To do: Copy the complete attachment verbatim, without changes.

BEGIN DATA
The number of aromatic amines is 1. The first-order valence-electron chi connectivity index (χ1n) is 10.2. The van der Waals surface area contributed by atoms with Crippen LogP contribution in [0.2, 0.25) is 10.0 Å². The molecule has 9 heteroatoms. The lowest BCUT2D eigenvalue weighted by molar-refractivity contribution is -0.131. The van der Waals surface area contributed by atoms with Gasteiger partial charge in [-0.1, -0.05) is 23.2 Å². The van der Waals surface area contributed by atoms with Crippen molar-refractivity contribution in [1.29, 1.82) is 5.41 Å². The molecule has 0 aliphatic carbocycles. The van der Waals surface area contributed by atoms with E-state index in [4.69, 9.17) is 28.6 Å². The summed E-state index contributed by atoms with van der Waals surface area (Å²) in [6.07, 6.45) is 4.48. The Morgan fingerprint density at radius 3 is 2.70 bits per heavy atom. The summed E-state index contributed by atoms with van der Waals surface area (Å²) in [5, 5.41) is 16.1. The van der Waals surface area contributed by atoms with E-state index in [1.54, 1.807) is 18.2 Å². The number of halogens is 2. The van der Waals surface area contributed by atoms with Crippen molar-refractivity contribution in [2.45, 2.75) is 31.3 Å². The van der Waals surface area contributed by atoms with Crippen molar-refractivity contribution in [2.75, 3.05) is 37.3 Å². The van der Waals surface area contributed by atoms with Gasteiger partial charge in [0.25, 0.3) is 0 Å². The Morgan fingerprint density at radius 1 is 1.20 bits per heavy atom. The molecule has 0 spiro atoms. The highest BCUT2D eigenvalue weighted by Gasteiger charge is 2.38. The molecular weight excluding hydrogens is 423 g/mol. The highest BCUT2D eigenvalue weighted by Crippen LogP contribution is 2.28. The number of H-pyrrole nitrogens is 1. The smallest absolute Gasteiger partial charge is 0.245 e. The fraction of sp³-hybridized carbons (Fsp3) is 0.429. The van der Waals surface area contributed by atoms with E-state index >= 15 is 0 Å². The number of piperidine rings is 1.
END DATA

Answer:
The number of aromatic amines is 1. The first-order valence-electron chi connectivity index (χ1n) is 10.2. The van der Waals surface area contributed by atoms with Crippen LogP contribution in [0.2, 0.25) is 10.0 Å². The molecule has 9 heteroatoms. The lowest BCUT2D eigenvalue weighted by molar-refractivity contribution is -0.131. The van der Waals surface area contributed by atoms with Gasteiger partial charge in [-0.1, -0.05) is 23.2 Å². The van der Waals surface area contributed by atoms with Crippen molar-refractivity contribution in [1.29, 1.82) is 5.41 Å². The molecule has 0 aliphatic carbocycles. The van der Waals surface area contributed by atoms with E-state index in [4.69, 9.17) is 28.6 Å². The summed E-state index contributed by atoms with van der Waals surface area (Å²) in [6.07, 6.45) is 4.48. The Morgan fingerprint density at radius 3 is 2.70 bits per heavy atom. The summed E-state index contributed by atoms with van der Waals surface area (Å²) in [5, 5.41) is 16.1. The van der Waals surface area contributed by atoms with E-state index in [1.54, 1.807) is 18.2 Å². The number of halogens is 2. The van der Waals surface area contributed by atoms with Crippen molar-refractivity contribution in [2.45, 2.75) is 31.3 Å². The van der Waals surface area contributed by atoms with Crippen molar-refractivity contribution in [2.75, 3.05) is 37.3 Å². The van der Waals surface area contributed by atoms with Gasteiger partial charge in [0.25, 0.3) is 0 Å². The Morgan fingerprint density at radius 1 is 1.20 bits per heavy atom. The molecule has 0 spiro atoms. The highest BCUT2D eigenvalue weighted by Gasteiger charge is 2.38. The molecular weight excluding hydrogens is 423 g/mol. The highest BCUT2D eigenvalue weighted by Crippen LogP contribution is 2.28. The number of H-pyrrole nitrogens is 1. The smallest absolute Gasteiger partial charge is 0.245 e. The fraction of sp³-hybridized carbons (Fsp3) is 0.429. The van der Waals surface area contributed by atoms with E-state index >= 15 is 0 Å². The number of piperidine rings is 1.